Certificate requirements for hybrid deployments
Applies to: Exchange Server 2013, Exchange Online
Topic Last Modified: 2014-05-14
In a hybrid deployment, digital certificates are an important part of securing the communication between the on-premises Microsoft Exchange Server 2013 organization and Microsoft Office 365. Certificates enable each Exchange organization to trust the identity of another. Certificates also help to ensure that each Exchange organization is communicating to the right source.
In a hybrid deployment, many services make use of certificates:
Active Directory Federation Services (AD FS) If you choose to deploy AD FS as part of your hybrid deployment, a certificate issued by a trusted third-party certificate authority (CA) is used to establish a trust between web clients and federation server proxies, to sign security tokens, and to decrypt security tokens.
Learn more at Certificates.
Exchange federation A self-signed certificate is used to create a secure connection between the on-premises Exchange 2013 servers and the Windows Azure AD authentication system.
Learn more at Sharing.
Exchange services Certificates issued by a trusted third-party CA are used to help secure Secure Sockets Layer (SSL) communication between Exchange servers and clients. Services that use certificates include Outlook Web App, Exchange ActiveSync, Outlook Anywhere, and secure message transport.
Existing Exchange servers Your existing Exchange servers may make use of certificates to help secure Outlook Web App communication, message transport, and so on. Depending on how you use certificates on your Exchange servers, you might use self-signed certificates or certificates issued by a trusted third-party CA.
When configuring a hybrid deployment, you must use and configure certificates that you have purchased from a trusted third-party CA. The certificate used for hybrid secure mail transport must be installed on all on-premises Exchange 2013 Mailbox and Client Access servers.
|If you're configuring a hybrid deployment in an organization that has Exchange servers deployed in multiple Active Directory forests, you must use a separate third-party CA certificate for each Active Directory forest.|
|When Exchange 2013 or 2010 Edge Transport servers are deployed in an on-premises organization, this certificate must also be installed on all Edge Transport servers. Each transport server must use a certificate that shares the same issuing CA and the same subject for hybrid secure mail to function correctly.|
Multiple services, such as AD FS, Exchange 2013 federation, services, and Exchange, each require certificates. Depending on your organization, you may decide to do one of the following:
Use a third-party certificate that's used by all services across multiple servers.
Use a third-party certificate for each server that provides services.
Whether you choose to use the same certificate for all services or dedicate a certificate for each service, depends on your organization and the service you're implementing. Here are some things to consider about each option:
Third-party certificate across multiple servers Third-party certificates that are used by services across multiple servers may be slightly cheaper to obtain, but they may complicate renewal and replacement. The complication occurs because, when a certificate needs replacement, you need to replace the certificate on every server where it's installed.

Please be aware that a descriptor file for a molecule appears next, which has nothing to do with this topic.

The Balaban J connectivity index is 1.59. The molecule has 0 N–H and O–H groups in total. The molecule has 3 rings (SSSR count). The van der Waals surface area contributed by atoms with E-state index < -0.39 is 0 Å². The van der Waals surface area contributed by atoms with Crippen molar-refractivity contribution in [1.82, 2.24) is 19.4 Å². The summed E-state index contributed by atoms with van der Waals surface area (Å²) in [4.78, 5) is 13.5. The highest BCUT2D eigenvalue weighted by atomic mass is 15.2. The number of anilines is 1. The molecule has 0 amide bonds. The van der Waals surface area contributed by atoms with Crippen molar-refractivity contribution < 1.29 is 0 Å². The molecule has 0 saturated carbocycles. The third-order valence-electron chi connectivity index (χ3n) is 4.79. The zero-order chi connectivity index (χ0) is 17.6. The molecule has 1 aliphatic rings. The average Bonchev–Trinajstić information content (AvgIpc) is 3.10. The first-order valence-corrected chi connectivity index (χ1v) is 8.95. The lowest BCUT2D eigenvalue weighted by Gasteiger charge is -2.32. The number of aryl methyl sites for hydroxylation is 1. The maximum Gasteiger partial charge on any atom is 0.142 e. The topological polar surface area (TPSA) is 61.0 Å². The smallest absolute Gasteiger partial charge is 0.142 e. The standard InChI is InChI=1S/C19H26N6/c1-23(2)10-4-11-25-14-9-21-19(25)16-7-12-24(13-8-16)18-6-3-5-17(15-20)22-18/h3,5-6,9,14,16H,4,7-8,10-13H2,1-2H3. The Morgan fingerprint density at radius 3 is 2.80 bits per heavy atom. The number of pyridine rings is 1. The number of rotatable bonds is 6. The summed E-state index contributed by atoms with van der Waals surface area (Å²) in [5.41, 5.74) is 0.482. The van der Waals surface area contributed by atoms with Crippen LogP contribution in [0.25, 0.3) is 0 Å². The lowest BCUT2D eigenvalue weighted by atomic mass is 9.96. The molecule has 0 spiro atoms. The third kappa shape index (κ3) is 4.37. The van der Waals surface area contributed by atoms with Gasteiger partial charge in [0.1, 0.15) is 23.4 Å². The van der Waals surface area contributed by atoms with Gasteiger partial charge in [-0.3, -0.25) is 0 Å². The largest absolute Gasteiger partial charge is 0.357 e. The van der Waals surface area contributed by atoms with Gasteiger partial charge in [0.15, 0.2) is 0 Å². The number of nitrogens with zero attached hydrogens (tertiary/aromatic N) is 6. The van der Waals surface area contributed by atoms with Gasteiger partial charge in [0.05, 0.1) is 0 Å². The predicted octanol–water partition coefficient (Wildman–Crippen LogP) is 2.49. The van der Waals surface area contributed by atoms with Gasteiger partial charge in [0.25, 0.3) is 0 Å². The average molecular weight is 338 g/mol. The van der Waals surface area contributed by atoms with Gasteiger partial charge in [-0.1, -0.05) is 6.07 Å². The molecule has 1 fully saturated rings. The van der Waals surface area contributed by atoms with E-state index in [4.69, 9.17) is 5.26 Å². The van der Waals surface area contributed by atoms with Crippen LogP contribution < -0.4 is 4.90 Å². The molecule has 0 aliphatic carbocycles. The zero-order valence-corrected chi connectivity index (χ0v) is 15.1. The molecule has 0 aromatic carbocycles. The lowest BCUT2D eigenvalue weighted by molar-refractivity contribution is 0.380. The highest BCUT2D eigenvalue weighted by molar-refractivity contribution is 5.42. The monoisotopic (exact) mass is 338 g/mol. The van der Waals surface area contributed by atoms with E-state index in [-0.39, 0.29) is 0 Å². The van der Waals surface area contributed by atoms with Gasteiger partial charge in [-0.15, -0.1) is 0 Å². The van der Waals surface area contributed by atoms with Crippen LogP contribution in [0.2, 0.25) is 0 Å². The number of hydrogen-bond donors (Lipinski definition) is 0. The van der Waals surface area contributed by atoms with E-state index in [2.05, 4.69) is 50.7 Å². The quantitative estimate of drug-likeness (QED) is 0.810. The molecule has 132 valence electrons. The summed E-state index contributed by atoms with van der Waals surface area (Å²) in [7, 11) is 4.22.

Third-party certificate for each server Using a dedicated certificate for each server that hosts services allows you to configure the certificate specifically for the services on that server. If you need to replace the certificate or renew it, you only need to replace it on the server where the services are installed. Other servers aren't impacted.
We recommend that you use a dedicated third-party certificate for any optional AD FS server, another certificate for the Exchange services for your hybrid deployment, and if needed, another certificate on your Exchange servers for other needed services or features. The on-premises federated trust configured as part of federated sharing in a hybrid deployment uses a self-signed certificate by default. Unless you have specific requirements, there's no need to use a third-party certificate with the federation trust configured as part of a hybrid deployment.
The services that are installed on a single server may require that you configure multiple fully qualified domain names (FQDNs) for the server. You should purchase a certificate that allows for the maximum required number of FQDNs. Certificates consist of the subject, or principal name, and one or more subject alternative names (SAN). The subject name is the FQDN that the certificate is issued to and should use the primary SMTP domain that is shared between the on-premises and Exchange Online organizations. SANs are additional FQDNs that can be added to a certificate in addition to the subject name. If you need a certificate to support five FQDNs, purchase a certificate that allows for five domains to be added to the certificate: one subject name and four SANs.
The following table outlines the minimum suggested FQDNs that should be included on certificates configured for use in a hybrid deployment.
Primary shared SMTP domain
Client Access and Mailbox servers
Client Access servers
Label that matches the external Autodiscover FQDN of your Exchange 2013 Client Access server, such as autodiscover.contoso.com
Edge Transport servers
Label that matches the external FQDN of your Edge Transport servers, such as edge.contoso.com